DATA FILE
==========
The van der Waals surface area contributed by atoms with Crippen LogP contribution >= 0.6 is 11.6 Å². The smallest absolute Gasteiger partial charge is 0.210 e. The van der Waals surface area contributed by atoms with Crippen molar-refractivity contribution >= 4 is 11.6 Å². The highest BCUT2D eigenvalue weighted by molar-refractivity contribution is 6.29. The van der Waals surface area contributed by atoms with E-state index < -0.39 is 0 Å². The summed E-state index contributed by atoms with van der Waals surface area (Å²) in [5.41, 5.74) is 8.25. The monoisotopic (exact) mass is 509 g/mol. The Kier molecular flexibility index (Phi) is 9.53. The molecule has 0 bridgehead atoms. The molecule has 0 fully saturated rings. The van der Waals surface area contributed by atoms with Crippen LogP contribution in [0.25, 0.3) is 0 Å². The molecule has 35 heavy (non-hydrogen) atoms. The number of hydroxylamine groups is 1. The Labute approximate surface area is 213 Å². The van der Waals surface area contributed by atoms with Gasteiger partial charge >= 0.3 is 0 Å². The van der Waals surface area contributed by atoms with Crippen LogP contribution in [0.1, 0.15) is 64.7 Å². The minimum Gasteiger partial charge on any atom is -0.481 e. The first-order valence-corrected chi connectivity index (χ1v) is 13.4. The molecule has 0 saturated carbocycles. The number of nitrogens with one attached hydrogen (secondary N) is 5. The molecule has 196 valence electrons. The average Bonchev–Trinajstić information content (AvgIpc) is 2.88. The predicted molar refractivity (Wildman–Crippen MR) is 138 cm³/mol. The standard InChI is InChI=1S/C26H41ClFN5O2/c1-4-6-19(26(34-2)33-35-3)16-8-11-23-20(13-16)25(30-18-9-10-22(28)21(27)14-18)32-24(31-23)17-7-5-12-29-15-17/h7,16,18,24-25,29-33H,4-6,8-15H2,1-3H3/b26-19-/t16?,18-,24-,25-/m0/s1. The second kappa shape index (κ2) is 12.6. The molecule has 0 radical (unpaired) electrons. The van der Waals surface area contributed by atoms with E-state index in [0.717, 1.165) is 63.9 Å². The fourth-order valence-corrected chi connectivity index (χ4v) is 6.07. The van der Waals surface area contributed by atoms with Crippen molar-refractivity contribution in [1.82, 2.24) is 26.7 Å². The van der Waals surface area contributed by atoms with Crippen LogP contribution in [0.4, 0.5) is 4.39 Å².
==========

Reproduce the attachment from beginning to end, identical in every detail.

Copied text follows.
The van der Waals surface area contributed by atoms with Crippen LogP contribution >= 0.6 is 11.6 Å². The smallest absolute Gasteiger partial charge is 0.210 e. The van der Waals surface area contributed by atoms with Crippen molar-refractivity contribution >= 4 is 11.6 Å². The highest BCUT2D eigenvalue weighted by molar-refractivity contribution is 6.29. The van der Waals surface area contributed by atoms with E-state index < -0.39 is 0 Å². The summed E-state index contributed by atoms with van der Waals surface area (Å²) in [5.41, 5.74) is 8.25. The monoisotopic (exact) mass is 509 g/mol. The Kier molecular flexibility index (Phi) is 9.53. The molecule has 0 bridgehead atoms. The molecule has 0 fully saturated rings. The van der Waals surface area contributed by atoms with Crippen LogP contribution in [0.25, 0.3) is 0 Å². The molecule has 35 heavy (non-hydrogen) atoms. The number of hydroxylamine groups is 1. The Labute approximate surface area is 213 Å². The van der Waals surface area contributed by atoms with Gasteiger partial charge >= 0.3 is 0 Å². The van der Waals surface area contributed by atoms with Crippen LogP contribution in [0.1, 0.15) is 64.7 Å². The minimum Gasteiger partial charge on any atom is -0.481 e. The first-order valence-corrected chi connectivity index (χ1v) is 13.4. The molecule has 0 saturated carbocycles. The number of nitrogens with one attached hydrogen (secondary N) is 5. The molecule has 196 valence electrons. The average Bonchev–Trinajstić information content (AvgIpc) is 2.88. The predicted molar refractivity (Wildman–Crippen MR) is 138 cm³/mol. The standard InChI is InChI=1S/C26H41ClFN5O2/c1-4-6-19(26(34-2)33-35-3)16-8-11-23-20(13-16)25(30-18-9-10-22(28)21(27)14-18)32-24(31-23)17-7-5-12-29-15-17/h7,16,18,24-25,29-33H,4-6,8-15H2,1-3H3/b26-19-/t16?,18-,24-,25-/m0/s1. The second kappa shape index (κ2) is 12.6. The molecule has 0 radical (unpaired) electrons. The van der Waals surface area contributed by atoms with E-state index in [0.717, 1.165) is 63.9 Å². The fourth-order valence-corrected chi connectivity index (χ4v) is 6.07. The van der Waals surface area contributed by atoms with Crippen molar-refractivity contribution in [1.82, 2.24) is 26.7 Å². The van der Waals surface area contributed by atoms with Crippen LogP contribution in [0.4, 0.5) is 4.39 Å².